I am bad at taking vacations.
I’m one of those people who are always doing something while doing something else. I’m writing an email in my head or pondering the best, most efficient way to synthesize a target compound or make a compelling argument to the leadership of my company.
I’m also one of those people whose work phones make an annoying sound when a new email arrives. Looking at my phone for new work emails is practically Pavlovian now, and I wish I could stop. With business partners around the globe, I can get that little jolt of dopamine anytime I like. At one point in time, I kept my phone on my bedside table next to my head when I slept. I am a sound sleeper, so I knew I had a problem when I found myself waking up in the middle of the night to check my work email.
So it’s with some trepidation that I am attending a camp in the woods with my family. In true summer camp fashion, there will be games, sing-alongs, cookouts, swimming, and hiking. I am looking forward to time outdoors with my family. I am not, however, looking forward to the primary rule of the camp: no electronic devices of any kind. My two phones will be in the main lodge, far from the sleeping areas.
My children are ecstatic about attending this camp. And I am excited about spending time with them. So why am I feeling so uneasy? Why can’t I unplug from my work and my devices?
It is the pause in the flow of work that gives me anxiety. If I’m not at work, there are chemicals that aren’t stirring, and there are spectra not being taken. If I’m not answering emails, customers are not being responded to, and certificates of analyses aren’t being sent. Yes, coworkers can help while I am gone, but it’s not me doing the work.
I wonder if this insecurity is unique to people of my generation who were looking for work during the depths of the Great Recession. I wonder if people who have faced a difficult time getting hired or have experienced being laid off view vacation as more of a double-edged sword than the rest of us. It takes some work to dismiss that sneaking suspicion that if I leave for a week or two, I might come back to no job at all. I don’t think that’s true, but I would be lying if I said the thought hasn’t crossed my mind over the years.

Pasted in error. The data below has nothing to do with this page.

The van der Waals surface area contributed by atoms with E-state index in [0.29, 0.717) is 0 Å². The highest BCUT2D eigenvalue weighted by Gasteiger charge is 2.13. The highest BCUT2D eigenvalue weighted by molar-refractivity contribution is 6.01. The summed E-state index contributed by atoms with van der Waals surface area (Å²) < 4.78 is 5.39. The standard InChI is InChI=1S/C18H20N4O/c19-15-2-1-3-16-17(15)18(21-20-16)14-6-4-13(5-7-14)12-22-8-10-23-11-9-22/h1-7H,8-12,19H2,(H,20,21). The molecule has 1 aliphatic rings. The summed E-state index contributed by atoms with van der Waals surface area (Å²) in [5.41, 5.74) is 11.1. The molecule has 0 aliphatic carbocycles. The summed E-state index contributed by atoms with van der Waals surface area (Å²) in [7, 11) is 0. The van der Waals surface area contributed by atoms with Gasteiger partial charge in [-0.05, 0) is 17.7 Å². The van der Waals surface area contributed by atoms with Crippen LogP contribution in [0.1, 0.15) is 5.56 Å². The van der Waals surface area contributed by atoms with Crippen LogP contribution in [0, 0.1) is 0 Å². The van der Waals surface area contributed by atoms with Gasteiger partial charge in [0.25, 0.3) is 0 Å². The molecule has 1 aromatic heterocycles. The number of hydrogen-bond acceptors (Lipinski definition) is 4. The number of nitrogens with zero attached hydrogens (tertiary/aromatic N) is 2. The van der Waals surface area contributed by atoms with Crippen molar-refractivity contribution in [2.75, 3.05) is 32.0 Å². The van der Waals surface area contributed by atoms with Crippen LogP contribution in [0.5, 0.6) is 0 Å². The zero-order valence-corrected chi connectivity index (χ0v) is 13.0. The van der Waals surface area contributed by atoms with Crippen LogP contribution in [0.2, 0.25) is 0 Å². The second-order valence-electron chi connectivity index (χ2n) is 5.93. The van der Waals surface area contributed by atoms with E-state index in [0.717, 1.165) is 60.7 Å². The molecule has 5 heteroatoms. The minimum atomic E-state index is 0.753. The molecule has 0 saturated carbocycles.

My company’s European customers have traditions that have challenged my conception of vacation. Often, European manufacturing plants will shut down in August, which may be a little difficult for a US worker to understand. While workers in the US generally wouldn’t schedule a key meeting right before or after a major holiday, there is probably a day or two around a holiday in which some work could get done. Not so for vacation time in France or Italy, as we have been told, “Don’t have the shipment arrive before Aug. 30; there will be no one at the plant to receive it.” A declaration like that emphasizes the seeming sanctity of that summer break.
There is an odd aspect of vacation that I look forward to—the clarity that stepping away from work can provide. Every day and every week has tasks that are both essential and require immediate attention—the product must be distilled, the purchase orders need to be entered, and the customer phone calls need to be answered. I deeply enjoy the distance that vacation offers to think about strategy (What are we trying to do?) and logistics (What tools do we have to get there?). The drive to the vacation rental is my time to think big thoughts.
I know that a week off with my family will be a good thing for me. I’ll get a chance to take some afternoon naps in the sun and a chance to play with my kids outdoors. There are opportunity costs of work, and time with one’s family is one of those. I’ll pack my bags and try to turn off my work phone. And hopefully, I’ll leave my insecurities back at the office.
Views expressed are those of the author and not necessarily those of C&EN or ACS.